If you’ve ever spent any time browsing a UFO forum or website, you’ll eventually run into a link or claim that the ancient Mesoamericans and Inca either were aliens (this was a theme exploited by the latest Indiana Jones movie, written by James Rollins), or worshiped aliens as gods. The “proof” is usually a skull much like the one you see depicted here. And it does look like an alien skull! But it’s actually a well-understood process of artificial cranial modification practiced at some point on every populated continent in the world.
The recent issue of Archaeology (Tiesler 2009) has a sidebar that briefly describes the practice of modifying the shape of the human skull by the Maya. 90 percent of the skulls recovered at Maya sites show evidence of being artificially shaped.
Mothers began deforming their children’s skulls shortly after birth by applying devices such as splints, cradleboards, or tightly wound cloth. The practice of head shaping was a regular part of pre-Hispanic life and may have been required for a child’s integration into society, which often took the form of hetz mek, or naming celebrations.
The practice of shaping the head was a body modification that existed from the Preclassic through the Classic periods in Mesoamerica, which ranged from 2000 BCE to 250 CE (Preclassic) and 250 CE to 900 CE (Classic). And was used to show membership in a particular “family or community group.” By the Classic period, the shapes began to take on a variety: slanted like the Maize God‘s head; flattened foreheads; elongated up; formed into two distinctive globes (imagine the general form of a pair of buttcheeks).
From our cultural perspective, the practice seems barbaric and horrible when we consider that this was being done to children without their consent and imposed upon them forcibly. But then, perhaps the same will be said of some of our own practices by future civilizations: “look at how barbaric these people were! They cut the genitalia of infant boys and forced adolescents to wear wired attachments to shape their teeth!”
As modifications to mark social status and rank, the preoccupation with shaping the heads of both males and females among the ancient Maya isn’t really hard to understand, if only because it isn’t the result we find objectionable, but the method of obtaining that result. We can look among each other and see all sorts of pierced tongues and lips, tatoos in painful locations, gold teeth (the Maya were very in to dental modification as well), and so on, each of which are used to promote status or define the individual as his or her own agent.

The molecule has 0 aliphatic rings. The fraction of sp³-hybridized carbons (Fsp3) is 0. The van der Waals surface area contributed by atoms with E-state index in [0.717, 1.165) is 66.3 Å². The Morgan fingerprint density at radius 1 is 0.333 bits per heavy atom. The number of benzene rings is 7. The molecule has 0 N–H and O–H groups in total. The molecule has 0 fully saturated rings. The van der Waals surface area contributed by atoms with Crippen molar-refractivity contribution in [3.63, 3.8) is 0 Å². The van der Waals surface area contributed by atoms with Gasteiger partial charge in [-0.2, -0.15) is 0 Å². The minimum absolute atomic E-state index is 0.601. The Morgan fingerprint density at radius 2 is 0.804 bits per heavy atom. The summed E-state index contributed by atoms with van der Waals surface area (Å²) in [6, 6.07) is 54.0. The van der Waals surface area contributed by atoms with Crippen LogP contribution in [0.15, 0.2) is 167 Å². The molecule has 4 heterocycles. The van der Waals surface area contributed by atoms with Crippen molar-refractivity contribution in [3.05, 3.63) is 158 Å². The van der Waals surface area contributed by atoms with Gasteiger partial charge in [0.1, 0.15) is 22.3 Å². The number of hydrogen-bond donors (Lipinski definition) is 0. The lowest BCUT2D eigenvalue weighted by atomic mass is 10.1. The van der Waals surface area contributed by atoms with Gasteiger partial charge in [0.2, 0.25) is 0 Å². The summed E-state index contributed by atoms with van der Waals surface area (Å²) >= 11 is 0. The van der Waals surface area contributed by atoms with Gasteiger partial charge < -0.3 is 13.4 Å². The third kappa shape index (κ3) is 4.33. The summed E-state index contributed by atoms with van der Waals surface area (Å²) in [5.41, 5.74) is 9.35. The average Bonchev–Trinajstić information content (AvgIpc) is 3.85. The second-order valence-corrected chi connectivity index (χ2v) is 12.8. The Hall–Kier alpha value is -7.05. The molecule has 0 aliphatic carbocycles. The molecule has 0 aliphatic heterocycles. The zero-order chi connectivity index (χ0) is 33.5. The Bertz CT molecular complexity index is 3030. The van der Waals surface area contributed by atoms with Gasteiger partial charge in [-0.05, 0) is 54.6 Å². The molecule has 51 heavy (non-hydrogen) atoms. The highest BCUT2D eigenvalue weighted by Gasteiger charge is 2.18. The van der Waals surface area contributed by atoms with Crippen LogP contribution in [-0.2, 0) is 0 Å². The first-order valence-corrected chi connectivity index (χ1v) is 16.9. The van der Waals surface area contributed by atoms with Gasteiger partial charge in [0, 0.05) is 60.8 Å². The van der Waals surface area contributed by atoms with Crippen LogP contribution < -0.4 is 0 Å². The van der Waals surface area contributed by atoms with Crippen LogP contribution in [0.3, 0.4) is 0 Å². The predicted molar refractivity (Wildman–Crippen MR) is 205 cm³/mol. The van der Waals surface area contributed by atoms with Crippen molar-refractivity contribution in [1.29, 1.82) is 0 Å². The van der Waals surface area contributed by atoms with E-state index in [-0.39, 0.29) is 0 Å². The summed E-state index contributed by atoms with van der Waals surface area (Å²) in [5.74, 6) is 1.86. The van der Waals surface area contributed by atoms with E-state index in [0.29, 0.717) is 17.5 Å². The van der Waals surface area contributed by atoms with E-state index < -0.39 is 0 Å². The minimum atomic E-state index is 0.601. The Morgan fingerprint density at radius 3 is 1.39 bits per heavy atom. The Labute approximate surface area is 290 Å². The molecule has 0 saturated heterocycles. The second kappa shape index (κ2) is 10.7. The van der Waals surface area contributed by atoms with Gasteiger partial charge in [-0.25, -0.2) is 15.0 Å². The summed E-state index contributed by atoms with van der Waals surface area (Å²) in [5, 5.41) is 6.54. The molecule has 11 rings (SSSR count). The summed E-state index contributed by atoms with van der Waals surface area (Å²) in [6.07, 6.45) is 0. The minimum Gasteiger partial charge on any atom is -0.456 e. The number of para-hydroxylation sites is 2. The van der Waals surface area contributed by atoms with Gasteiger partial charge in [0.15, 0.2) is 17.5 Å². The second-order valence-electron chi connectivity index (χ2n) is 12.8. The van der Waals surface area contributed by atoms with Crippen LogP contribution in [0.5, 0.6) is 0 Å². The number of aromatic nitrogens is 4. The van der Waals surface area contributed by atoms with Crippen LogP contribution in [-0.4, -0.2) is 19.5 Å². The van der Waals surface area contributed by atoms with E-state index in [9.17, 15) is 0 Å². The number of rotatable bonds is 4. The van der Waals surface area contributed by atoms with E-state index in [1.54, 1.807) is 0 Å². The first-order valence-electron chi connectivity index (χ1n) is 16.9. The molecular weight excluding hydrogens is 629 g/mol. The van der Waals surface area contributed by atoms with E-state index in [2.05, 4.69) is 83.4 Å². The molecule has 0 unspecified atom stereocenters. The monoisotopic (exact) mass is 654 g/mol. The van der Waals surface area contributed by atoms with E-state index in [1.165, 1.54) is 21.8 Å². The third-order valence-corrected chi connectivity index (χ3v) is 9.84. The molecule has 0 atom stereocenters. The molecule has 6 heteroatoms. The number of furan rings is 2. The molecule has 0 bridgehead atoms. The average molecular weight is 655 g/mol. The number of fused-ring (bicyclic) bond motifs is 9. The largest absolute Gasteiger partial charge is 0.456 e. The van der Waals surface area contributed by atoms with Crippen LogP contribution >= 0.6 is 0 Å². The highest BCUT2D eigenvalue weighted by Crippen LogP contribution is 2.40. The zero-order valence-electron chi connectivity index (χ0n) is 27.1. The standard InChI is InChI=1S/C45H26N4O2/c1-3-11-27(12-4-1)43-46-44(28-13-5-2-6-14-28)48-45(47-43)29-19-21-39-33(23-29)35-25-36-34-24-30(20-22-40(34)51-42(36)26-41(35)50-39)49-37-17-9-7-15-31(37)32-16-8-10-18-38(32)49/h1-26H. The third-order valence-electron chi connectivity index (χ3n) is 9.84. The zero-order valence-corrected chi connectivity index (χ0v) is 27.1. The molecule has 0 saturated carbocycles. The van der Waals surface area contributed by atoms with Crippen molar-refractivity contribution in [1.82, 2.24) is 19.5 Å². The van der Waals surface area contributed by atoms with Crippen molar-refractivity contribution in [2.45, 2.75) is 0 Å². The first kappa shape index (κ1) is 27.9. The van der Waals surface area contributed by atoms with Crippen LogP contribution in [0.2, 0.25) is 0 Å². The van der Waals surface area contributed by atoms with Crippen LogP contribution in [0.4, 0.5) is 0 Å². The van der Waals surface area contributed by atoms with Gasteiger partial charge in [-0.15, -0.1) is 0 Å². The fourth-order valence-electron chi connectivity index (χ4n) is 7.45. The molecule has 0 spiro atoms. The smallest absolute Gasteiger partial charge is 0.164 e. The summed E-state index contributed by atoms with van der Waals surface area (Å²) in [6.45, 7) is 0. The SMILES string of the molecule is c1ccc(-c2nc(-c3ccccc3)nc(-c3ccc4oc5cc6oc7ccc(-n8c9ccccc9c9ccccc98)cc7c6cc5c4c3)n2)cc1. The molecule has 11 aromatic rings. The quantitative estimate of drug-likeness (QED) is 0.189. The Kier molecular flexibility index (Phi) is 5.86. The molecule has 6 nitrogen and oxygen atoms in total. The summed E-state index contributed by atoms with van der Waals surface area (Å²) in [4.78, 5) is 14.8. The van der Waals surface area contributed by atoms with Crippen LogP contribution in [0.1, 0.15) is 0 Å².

But did the Maya simply see this as a social practice? Were they only defining themselves as common to a clan or family?
Or were these body modifications a form of worship or a demonstration of piety to their gods? The Maize God is depicted in Maya art as having a slanted head and foliage for hair. As does the Maya ruler, K’inich Janaab’ Pakal, the ruler Erich von Daniken claimed was an “ancient astronaut” in his book, Chariots of the Gods?—he incorrectly attributed the design on the lid of Pakal’s sarcophagus as an “astronaut” in his ship’s chair, blasting off to space. Instead this is Pakal descending into Xibalba through the mouth of a serpent. Pakal is shown on his sarcophagus lid and several busts, reliefs, and murals as having a shaped cranium, slanted up and back. The photos below show the Maize God on the left and Pakal on the right.
Also, many examples of Maya art probably weren’t really “art” at all but, rather, a way of revering their gods -depicting them in full regalia. Pakal was the personification of the Sun and Maize Gods on Earth, perhaps in much the same way Egyptian rulers were personifications of gods like Atum and Horus.
Women also based their appearance on the gods (Miller 2009) and they made use of blue pigment, stylized hair, and large, obvious bits of jewelry.
If the Maya modified their appearance out of piety, they also did so out of vanity and were concerned with looking youthful, healthy and elegant. Pakal reached his 80s before dying, but every depiction of him, all the way to the end, shows him to be a young, vibrant man.
Further Reading and Related articles
Miller, Mary (2009). Extreme makeover: how painted bodies, flattened foreheads, and filed teeth made the Maya beautiful. Archaeology, 62 (1), p. 36-42
- Maya King’s Tomb Discovered In Guatemala (lockergnome.com)
- Mayans converted wetlands to farmland (nature.com)
- Extreme archaeology: Divers plumb the mysteries of sacred Maya pools (sciencedaily.com)
- Guatemalan tomb reveals evidence of child sacrifice (independent.co.uk)